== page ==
August 30, 2013 in Digital Digest, Our Ideas
 

Digital Digest #133: Seeing the Forest for the Trees

Digital Digest: What Edelman Canada is reading in digital marketing, technology and strategy. Fresh links served up Fridays. This week’s edition of Digital Digest was edited by Jeff Lang-Weir, Erika Strong, Alex McBrien, Adam Weitner, Shannon Morton and Alison Fleming.

Marketers have access to huge amounts of data, and a multitude of channels in order to communicate with incredibly diverse stakeholder groups. With all of this, it’s easy to find yourself missing something important. In order to focus on the right information, the right audiences, and to deliver the right messages requires us to think through all of the options available.

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July 5, 2013 in Digital Digest, Our Ideas
 

Digital Digest #129: Special Corporate Edition

Digital Digest: What Edelman Canada is reading in digital marketing, technology and strategy. Fresh links served up Fridays. This week’s edition of Digital Digest was edited by  Jeff Lang-Weir, Shannon Morton, Adam Weitner, Sarah Shelest, Josh Muirhead and Christopher Trotman.

Digital media represents extraordinary threats and opportunities for corporate communicators. News travels quickly and negative information or a plain old rumour can quickly take on a life of its own. In many cases, as seen in this week’s example of a laid-off Zynga employee’s Reddit AMA, a digital platform can put a powerful megaphone and anonymity into a stakeholder’s hands. For effective crisis and issues management, executive profiling, financial communications, reputation management, and the other core areas of corporate communications, digital considerations and strategy must be part of the plan. Read more »

June 7, 2013 in Digital Digest, Our Ideas
 

Digital Digest #124 (Special Health Edition): Social Medicine

Digital Digest: What Edelman Canada is reading in digital marketing, technology and strategy. Fresh links served up Fridays. This week’s edition of Digital Digest was edited by Marianna Shirshov, Jeff Lang-Weir, Alison Fleming, Matthew Hayles, Meghan Sharp and David Akermanis.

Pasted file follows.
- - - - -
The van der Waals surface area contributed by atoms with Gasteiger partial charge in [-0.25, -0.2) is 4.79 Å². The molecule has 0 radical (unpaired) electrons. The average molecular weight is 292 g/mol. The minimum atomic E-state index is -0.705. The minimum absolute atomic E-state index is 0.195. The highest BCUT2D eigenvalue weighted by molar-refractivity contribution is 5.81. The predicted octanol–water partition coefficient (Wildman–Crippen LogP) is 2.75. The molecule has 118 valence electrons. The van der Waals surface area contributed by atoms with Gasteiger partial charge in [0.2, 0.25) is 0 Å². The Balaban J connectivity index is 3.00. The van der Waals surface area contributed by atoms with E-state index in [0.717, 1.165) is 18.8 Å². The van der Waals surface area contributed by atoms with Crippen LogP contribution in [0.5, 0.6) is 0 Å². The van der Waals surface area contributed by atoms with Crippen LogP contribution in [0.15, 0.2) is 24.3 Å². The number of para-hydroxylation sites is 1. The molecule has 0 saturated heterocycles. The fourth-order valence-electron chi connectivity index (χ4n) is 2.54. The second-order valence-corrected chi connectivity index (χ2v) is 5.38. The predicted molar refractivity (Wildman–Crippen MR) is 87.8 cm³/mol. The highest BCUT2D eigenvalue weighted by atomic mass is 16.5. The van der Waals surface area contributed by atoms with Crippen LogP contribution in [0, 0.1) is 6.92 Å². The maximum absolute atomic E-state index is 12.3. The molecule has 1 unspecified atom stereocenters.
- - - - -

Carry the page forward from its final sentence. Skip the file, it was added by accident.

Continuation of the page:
While some believe that our healthcare system still resides in the Stone Age, it’s pretty clear that digital health’s got game. The digitization of hospitals, ever increasing efficiency of patient access to information and even the gamification of treatment are all transforming the Canadian healthcare landscape. This week’s special edition of Edelman Canada’s Digital Digest looks at how the health sector now offers more digital solutions and connectivity than ever before.

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May 3, 2013 in Digital Digest, Our Ideas
 

Digital Digest #123: Trust in Me(dia)

Digital Digest: What Edelman Canada is reading in digital marketing, technology and strategy. Fresh links served up Fridays. This week’s edition of Digital Digest was edited by Jeff Lang-Weir, Sarah ShelestAlison Fleming, Matthew Hayles, Shannon Morton and Christopher Trotman.

Data from the Edelman Trust Barometer shows that traditional media remains the most trusted source of news for Canadians. That said, the rise of digital media has blurred the lines between traditional and new media while creating new challenges and opportunities for even those organizations still firmly rooted in traditional dissemination of information, such as newspapers or the post office. In a connected media landscape, where information travels at the speed of a tweet, these organizations must balance the need to keep up with the imperative to protect their reputations and continuing to deliver the quality content and services that made them what they are. This week’s edition of Edelman Canada’s Digital Digest looks at how digital issues are impacting these traditional giants of media.

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April 26, 2013 in Digital Digest, Our Ideas